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Autumn Statement: Everything you need to know at a glance

Written by: Anna Sagar
Yesterday Chancellor Jeremy Hunt made his first fiscal statement in the role, outlining a range of tax measures and spending cuts to meet the three priorities of “stability, growth and public services”.

A squeeze on income tax, a rise in the National Living Wage, frozen thresholds for Inheritance Tax (IHT), and changes to Capital Gains Tax (CGT) and dividend tax were just a few of the announcements in yesterday’s Budget.

Below are 14 takeaways:

1) CGT exemption more than halved

The Chancellor said the annual exempt amount for CGT would be more than halved from £12,300 to £6,000 from April next year.

This will then fall to £3,000 from April 2024, which financial experts said “could hit investors hard”.

2) Council Tax

Local authorities are to gain more Council Tax (CT) flexibilities to increase funding for the social care sector.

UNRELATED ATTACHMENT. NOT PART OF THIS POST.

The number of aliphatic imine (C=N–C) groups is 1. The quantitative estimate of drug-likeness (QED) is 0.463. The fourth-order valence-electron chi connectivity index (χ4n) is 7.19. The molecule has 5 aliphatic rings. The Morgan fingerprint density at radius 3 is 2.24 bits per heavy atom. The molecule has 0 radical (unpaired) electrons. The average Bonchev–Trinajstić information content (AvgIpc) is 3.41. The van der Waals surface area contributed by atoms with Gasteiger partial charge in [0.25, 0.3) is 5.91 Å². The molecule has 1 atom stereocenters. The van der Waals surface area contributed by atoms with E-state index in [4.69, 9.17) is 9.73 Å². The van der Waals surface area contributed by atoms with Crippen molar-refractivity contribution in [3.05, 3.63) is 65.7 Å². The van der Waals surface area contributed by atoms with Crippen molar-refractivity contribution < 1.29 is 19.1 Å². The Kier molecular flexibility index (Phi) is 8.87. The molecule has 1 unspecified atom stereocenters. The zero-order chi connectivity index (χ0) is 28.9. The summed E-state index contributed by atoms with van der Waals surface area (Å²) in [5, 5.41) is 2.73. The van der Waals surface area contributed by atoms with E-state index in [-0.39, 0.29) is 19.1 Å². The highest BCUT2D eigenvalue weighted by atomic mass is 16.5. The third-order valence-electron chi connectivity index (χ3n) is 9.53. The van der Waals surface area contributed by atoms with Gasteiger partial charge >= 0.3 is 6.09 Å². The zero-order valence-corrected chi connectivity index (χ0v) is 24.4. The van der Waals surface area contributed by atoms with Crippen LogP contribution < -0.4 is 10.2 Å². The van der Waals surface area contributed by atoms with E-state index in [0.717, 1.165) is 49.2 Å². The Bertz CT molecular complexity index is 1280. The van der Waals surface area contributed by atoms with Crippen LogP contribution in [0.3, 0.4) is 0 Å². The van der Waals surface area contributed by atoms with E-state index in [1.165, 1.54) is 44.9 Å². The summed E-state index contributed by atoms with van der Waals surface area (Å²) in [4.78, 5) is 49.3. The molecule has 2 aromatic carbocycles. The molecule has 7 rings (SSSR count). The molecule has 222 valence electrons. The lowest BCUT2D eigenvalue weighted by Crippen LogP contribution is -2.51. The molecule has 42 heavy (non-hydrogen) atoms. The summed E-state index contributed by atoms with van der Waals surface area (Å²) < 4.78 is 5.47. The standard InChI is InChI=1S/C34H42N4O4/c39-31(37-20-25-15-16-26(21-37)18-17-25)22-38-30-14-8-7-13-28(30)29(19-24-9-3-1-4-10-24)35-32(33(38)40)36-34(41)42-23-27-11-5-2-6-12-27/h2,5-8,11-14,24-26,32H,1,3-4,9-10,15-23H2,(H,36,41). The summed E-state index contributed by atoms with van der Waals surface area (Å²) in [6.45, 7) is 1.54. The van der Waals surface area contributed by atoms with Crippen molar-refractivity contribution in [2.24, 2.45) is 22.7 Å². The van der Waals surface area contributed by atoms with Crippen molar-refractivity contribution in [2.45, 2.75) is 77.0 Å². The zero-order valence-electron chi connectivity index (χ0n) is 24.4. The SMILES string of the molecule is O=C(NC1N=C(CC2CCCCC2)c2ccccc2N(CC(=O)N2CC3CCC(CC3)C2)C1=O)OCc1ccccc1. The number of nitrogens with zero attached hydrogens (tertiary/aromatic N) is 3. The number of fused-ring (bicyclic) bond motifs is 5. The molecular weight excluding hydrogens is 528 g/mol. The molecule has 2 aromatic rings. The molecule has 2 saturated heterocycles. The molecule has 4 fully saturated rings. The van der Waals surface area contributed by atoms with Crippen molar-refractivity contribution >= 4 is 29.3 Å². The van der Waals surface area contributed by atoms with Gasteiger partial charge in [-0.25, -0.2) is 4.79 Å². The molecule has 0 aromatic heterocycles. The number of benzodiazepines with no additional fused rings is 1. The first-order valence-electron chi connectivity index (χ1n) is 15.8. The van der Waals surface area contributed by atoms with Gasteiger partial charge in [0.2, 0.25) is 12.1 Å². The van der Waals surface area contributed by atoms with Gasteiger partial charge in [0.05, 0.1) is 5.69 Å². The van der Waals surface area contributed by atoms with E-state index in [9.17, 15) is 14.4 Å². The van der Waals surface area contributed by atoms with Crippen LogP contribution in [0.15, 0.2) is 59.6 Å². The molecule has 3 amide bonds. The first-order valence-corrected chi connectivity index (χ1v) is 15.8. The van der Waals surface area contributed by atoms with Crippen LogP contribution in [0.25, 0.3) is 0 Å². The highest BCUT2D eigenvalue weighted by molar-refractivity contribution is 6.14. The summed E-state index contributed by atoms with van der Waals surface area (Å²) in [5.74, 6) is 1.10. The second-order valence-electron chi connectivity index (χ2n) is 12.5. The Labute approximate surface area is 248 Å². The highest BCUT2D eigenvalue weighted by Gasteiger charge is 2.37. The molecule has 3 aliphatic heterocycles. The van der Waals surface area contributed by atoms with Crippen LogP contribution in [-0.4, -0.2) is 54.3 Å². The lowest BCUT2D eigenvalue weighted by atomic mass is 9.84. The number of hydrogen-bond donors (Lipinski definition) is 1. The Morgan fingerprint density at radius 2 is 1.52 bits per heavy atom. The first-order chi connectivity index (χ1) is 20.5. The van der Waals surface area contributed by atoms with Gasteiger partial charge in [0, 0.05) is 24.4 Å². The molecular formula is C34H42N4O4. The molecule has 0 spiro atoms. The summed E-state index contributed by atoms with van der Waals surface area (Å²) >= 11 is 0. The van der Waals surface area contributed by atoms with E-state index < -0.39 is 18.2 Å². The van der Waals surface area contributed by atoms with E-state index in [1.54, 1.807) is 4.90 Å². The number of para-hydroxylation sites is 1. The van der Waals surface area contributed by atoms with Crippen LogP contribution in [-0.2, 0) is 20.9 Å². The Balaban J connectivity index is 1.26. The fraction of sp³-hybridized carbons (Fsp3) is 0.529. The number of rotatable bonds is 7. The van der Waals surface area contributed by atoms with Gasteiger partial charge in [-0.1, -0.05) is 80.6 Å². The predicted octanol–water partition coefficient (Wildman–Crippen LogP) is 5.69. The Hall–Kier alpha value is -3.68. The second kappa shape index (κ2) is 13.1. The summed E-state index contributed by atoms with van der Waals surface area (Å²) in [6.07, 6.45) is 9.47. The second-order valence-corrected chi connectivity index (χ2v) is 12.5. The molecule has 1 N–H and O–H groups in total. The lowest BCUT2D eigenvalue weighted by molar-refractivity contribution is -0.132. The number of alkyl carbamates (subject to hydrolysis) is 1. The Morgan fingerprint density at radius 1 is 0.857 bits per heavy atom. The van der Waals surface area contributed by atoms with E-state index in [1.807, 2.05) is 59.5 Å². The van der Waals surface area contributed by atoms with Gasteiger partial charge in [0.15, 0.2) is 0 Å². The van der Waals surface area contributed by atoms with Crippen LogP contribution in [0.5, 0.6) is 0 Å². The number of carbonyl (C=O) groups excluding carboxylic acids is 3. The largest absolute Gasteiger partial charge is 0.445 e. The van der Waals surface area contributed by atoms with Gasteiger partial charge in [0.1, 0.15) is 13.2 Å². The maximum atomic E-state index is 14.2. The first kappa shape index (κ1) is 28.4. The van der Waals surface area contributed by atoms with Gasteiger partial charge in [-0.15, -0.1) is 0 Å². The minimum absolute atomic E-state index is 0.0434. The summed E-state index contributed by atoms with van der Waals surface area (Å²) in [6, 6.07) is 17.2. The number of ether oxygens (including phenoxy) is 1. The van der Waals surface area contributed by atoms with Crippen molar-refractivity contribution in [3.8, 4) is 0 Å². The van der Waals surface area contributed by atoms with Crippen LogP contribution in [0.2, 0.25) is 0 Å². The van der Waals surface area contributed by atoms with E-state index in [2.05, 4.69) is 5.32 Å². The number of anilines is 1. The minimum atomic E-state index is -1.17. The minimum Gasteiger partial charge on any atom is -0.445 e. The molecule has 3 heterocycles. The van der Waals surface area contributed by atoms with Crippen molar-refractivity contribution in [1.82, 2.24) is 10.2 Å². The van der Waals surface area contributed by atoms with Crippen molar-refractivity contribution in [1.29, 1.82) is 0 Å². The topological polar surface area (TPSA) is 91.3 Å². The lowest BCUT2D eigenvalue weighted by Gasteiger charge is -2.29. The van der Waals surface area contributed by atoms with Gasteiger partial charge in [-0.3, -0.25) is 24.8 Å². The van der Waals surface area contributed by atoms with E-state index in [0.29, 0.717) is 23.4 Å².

Currently, CT includes a referendum threshold for increases at 2%. But social care authorities can also levy a maximum 1%.

However, the Government confirmed it will allow local authorities in England to set CT by increasing the referendum limit for increases in council tax to 3% per year from April 2023.

Meanwhile local authorities with social care responsibilities will be able to increase the adult social care precept by up to 2% per year.

3) Dividend tax allowance reduced to £1,000

Hunt made amendments to the amount you can earn before paying tax on dividends, falling from £2,000 to £1,000 from April next year.

The move was widely predicted by industry commentators as they warned the cut in the allowance was likely to hurt the self-employed and those who hold assets outside of tax-free wrappers such as ISAs.